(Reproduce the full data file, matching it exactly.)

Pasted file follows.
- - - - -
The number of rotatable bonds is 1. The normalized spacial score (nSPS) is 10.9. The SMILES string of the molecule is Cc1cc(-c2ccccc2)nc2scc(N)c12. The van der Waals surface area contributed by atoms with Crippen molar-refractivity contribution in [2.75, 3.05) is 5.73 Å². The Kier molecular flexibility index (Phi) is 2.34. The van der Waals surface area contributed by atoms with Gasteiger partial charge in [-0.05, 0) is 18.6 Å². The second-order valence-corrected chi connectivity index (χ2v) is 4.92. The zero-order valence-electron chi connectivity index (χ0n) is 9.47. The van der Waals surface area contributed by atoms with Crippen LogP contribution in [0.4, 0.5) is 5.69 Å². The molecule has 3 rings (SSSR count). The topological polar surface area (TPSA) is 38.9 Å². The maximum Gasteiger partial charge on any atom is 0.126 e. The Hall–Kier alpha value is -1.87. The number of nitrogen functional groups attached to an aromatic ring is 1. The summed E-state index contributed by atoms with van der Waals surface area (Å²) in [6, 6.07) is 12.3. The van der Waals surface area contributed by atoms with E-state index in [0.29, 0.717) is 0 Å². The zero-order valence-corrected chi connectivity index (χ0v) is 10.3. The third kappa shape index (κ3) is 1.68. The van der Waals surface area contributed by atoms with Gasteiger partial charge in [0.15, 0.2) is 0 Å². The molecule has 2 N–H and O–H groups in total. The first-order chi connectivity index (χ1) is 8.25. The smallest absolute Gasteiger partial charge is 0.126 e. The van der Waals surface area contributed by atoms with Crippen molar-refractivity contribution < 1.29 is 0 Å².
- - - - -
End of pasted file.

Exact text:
The number of rotatable bonds is 1. The normalized spacial score (nSPS) is 10.9. The SMILES string of the molecule is Cc1cc(-c2ccccc2)nc2scc(N)c12. The van der Waals surface area contributed by atoms with Crippen molar-refractivity contribution in [2.75, 3.05) is 5.73 Å². The Kier molecular flexibility index (Phi) is 2.34. The van der Waals surface area contributed by atoms with Gasteiger partial charge in [-0.05, 0) is 18.6 Å². The second-order valence-corrected chi connectivity index (χ2v) is 4.92. The zero-order valence-electron chi connectivity index (χ0n) is 9.47. The van der Waals surface area contributed by atoms with Crippen LogP contribution in [0.4, 0.5) is 5.69 Å². The molecule has 3 rings (SSSR count). The topological polar surface area (TPSA) is 38.9 Å². The maximum Gasteiger partial charge on any atom is 0.126 e. The Hall–Kier alpha value is -1.87. The number of nitrogen functional groups attached to an aromatic ring is 1. The summed E-state index contributed by atoms with van der Waals surface area (Å²) in [6, 6.07) is 12.3. The van der Waals surface area contributed by atoms with E-state index in [0.29, 0.717) is 0 Å². The zero-order valence-corrected chi connectivity index (χ0v) is 10.3. The third kappa shape index (κ3) is 1.68. The van der Waals surface area contributed by atoms with Gasteiger partial charge in [0.15, 0.2) is 0 Å². The molecule has 2 N–H and O–H groups in total. The first-order chi connectivity index (χ1) is 8.25. The smallest absolute Gasteiger partial charge is 0.126 e. The van der Waals surface area contributed by atoms with Crippen molar-refractivity contribution < 1.29 is 0 Å².